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When Money Can’t “Buy” Diversity: Experience of Google and the U.S. Department of State

The views expressed are those of the author and do not necessarily reflect the views of ASPA as an organization.

By Nkechi Onwuameze
August 10, 2018

The assumption that diversity can’t be achieved without money is not only false, but also is a dangerous assumption to hold. Both in the public and private sectors, employers spend millions of dollars on diversity initiatives, including spending resources on diversity training, creating offices of equal employment, hiring Chief Diversity Officers and implementing new hiring strategies to increase minority employees. In fact, there is hardly any organization that does not have “improving diversity” as its key goal—and yet, they fail repeatedly, both private and public. While employers have become savvy in effectively communicating their diversity goals, they shrink from addressing why the targeted minority employees seem untouched by the vast diversity initiatives. To shy away from addressing the widely known evidence that minority groups feel less valued and alienated at the various institutions—school, workplace, government—is sweeping the problem under the carpet and risking perpetuating the intergenerational effects of marginalization that money alone can’t fix.

Google and the U.S. Department of State have been chosen for this illustration because of some of their innovative approach to improving diversity as well as the resources they commit to achieving that. Following public pressure for technology employers to address the lack of diversity in the industry, in 2014, Google took the lead and invested millions of dollars to improve workforce diversity. In an interview with Time Magazine in 2015, former Google’s Vice President for diversity, Nancy Lee detailed plans to increase the spending on diversity initiatives from $115 million to $150 million, a whopping $265 million in two years, yet the latest 2018 diversity Annual Report shows the attrition rates remain the highest for Black Google employees and only 2 percent of Google employees were Black compared to 56.6 percent who were White and 24.5 percent who were female. The report states that “Black Googler attrition rates, while improving in recent years, have offset some of our hiring gains, which has led to smaller increases in representation than we would have seen otherwise.”

Google’s own assessment of this failure indicate more work need to be done beyond using money. The report acknowledges that an inclusive workplace increases retention of minority workers and “to improve workforce representation we must focus not only on hiring, but also on developing, progressing, and retaining members of underrepresented employees, and creating an inclusive culture.”

In the public sector, the tale is similar as increasingly the focus seems to be on how the allocated diversity funds can “purchase” diversity rather than how to achieve an inclusive workforce where every employee feel valued. The data on federal government workforce (see Table 1 below) show there’s slow progress in achieving a diverse workforce despite the increase in spending for federal diversity initiatives.

Table 1. Racial and Gender Representation in Federal Workforce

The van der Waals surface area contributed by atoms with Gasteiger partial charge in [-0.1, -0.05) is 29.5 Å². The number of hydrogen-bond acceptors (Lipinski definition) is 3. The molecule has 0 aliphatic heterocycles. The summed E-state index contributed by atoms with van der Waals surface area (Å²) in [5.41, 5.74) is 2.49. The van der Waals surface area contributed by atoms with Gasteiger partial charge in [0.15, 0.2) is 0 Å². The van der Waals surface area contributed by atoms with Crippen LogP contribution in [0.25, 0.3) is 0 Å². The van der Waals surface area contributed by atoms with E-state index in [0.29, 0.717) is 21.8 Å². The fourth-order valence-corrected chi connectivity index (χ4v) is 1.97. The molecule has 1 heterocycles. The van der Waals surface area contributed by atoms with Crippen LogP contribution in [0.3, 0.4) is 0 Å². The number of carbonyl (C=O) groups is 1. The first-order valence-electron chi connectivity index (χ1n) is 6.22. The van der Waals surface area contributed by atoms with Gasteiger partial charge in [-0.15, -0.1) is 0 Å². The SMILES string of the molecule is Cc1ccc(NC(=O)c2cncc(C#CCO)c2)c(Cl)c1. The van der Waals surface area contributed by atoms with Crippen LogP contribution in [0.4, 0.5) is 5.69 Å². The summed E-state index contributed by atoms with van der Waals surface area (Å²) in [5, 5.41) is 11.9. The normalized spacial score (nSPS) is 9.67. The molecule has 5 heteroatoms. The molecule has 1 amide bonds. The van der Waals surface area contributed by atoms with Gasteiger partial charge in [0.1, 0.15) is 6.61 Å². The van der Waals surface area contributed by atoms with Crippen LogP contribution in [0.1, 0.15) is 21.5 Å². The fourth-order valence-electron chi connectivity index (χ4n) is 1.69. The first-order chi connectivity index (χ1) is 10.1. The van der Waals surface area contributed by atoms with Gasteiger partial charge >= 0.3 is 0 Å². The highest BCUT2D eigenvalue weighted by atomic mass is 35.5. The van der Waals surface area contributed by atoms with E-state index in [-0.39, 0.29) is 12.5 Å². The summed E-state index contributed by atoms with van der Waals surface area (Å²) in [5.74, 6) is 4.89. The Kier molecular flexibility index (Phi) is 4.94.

Achieving workforce diversity is a key goal of the U.S. Department of State. This goal is reflected in the State Department’s Bureau of Human Resources mission statement which is “to recruit, retain, sustain, and empower a diverse, talented workforce to carry out the Department’s foreign policy goals and priorities.” The Department of State plans for diversity is a requirement in Public Law 113–499, specifying that the Committee on Appropriations “supports the commitment of the Department of State to increase diversity in hiring, retention, and promotion and has included sufficient funding to continue and expand its recruitment programs for State Department diversity effort.” In fulfilling this mission, the HR department budgeted $5,375,000 to diversity recruitment initiatives, including $375,000 for diversity outreach (advertising contract and marketing). Despite these efforts, achieving diversity continues to be a challenge for the State Department as well as other federal agencies. The former Secretary of State, Rex Tillerson did not mince words when he admitted that “we have a great diversity gap in the State Department.” We need a State Department that reflects the American people, reflects who we are. The State Department must redouble our efforts to increase diversity at the highest ranks of the department.” Tillerson further said that only 12.5 percent of senior State Department staff are “non-white.” In Fiscal Year 2015, only 15.1 percent of Black Foreign and Civil Service employees were represented at the State Department, while 71.1 percent were White.

These two organizations cited here are examples of companies investing resources and doing some innovative work to achieve a diverse workforce but are yet to achieve the desired outcome. So the questions still remain, with all the efforts and resources on diversity initiatives, why is the progress slow? Why have the private and public sectors failed to achieve a diverse workforce? Perhaps, the missing untapped strategy lies in what money alone can’t buy- ensuring minority students, employees, managers, senior executives feel valued and part of the system.

Author: Nkechi Onwuameze works for the Illinois Board of Higher Education and an adjunct professor at the University of Illinois Springfield. She earned a Ph.D. in sociology of education at the University of Iowa. Her research interest include educational inequality, gender discrimination in the workplace, workplace diversity. [email protected] or Twitter: @Nkobis

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